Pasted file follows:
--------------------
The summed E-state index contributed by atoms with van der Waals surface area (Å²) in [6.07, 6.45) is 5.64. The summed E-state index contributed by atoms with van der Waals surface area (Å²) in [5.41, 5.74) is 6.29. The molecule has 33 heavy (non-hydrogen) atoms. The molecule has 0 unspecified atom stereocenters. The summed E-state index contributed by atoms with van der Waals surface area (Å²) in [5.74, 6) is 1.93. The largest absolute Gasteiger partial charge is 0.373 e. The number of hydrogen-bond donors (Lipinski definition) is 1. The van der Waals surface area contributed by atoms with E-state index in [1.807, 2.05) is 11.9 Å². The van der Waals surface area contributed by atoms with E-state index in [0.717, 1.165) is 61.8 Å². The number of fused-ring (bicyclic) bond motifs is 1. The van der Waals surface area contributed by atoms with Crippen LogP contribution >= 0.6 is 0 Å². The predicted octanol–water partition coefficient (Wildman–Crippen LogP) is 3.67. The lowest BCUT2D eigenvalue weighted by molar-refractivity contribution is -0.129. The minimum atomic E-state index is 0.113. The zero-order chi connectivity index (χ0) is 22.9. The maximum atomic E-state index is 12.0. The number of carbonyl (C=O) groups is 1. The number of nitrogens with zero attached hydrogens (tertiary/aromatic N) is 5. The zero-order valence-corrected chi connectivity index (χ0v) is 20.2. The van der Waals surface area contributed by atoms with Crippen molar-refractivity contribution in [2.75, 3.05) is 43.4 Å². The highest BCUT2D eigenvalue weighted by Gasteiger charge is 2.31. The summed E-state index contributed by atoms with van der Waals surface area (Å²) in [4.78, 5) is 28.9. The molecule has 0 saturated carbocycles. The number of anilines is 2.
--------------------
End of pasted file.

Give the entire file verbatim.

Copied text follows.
The summed E-state index contributed by atoms with van der Waals surface area (Å²) in [6.07, 6.45) is 5.64. The summed E-state index contributed by atoms with van der Waals surface area (Å²) in [5.41, 5.74) is 6.29. The molecule has 33 heavy (non-hydrogen) atoms. The molecule has 0 unspecified atom stereocenters. The summed E-state index contributed by atoms with van der Waals surface area (Å²) in [5.74, 6) is 1.93. The largest absolute Gasteiger partial charge is 0.373 e. The number of hydrogen-bond donors (Lipinski definition) is 1. The van der Waals surface area contributed by atoms with E-state index in [1.807, 2.05) is 11.9 Å². The van der Waals surface area contributed by atoms with E-state index in [0.717, 1.165) is 61.8 Å². The number of fused-ring (bicyclic) bond motifs is 1. The van der Waals surface area contributed by atoms with Crippen LogP contribution >= 0.6 is 0 Å². The predicted octanol–water partition coefficient (Wildman–Crippen LogP) is 3.67. The lowest BCUT2D eigenvalue weighted by molar-refractivity contribution is -0.129. The minimum atomic E-state index is 0.113. The zero-order chi connectivity index (χ0) is 22.9. The maximum atomic E-state index is 12.0. The number of carbonyl (C=O) groups is 1. The number of nitrogens with zero attached hydrogens (tertiary/aromatic N) is 5. The zero-order valence-corrected chi connectivity index (χ0v) is 20.2. The van der Waals surface area contributed by atoms with Crippen molar-refractivity contribution in [2.75, 3.05) is 43.4 Å². The highest BCUT2D eigenvalue weighted by Gasteiger charge is 2.31. The summed E-state index contributed by atoms with van der Waals surface area (Å²) in [4.78, 5) is 28.9. The molecule has 0 saturated carbocycles. The number of anilines is 2.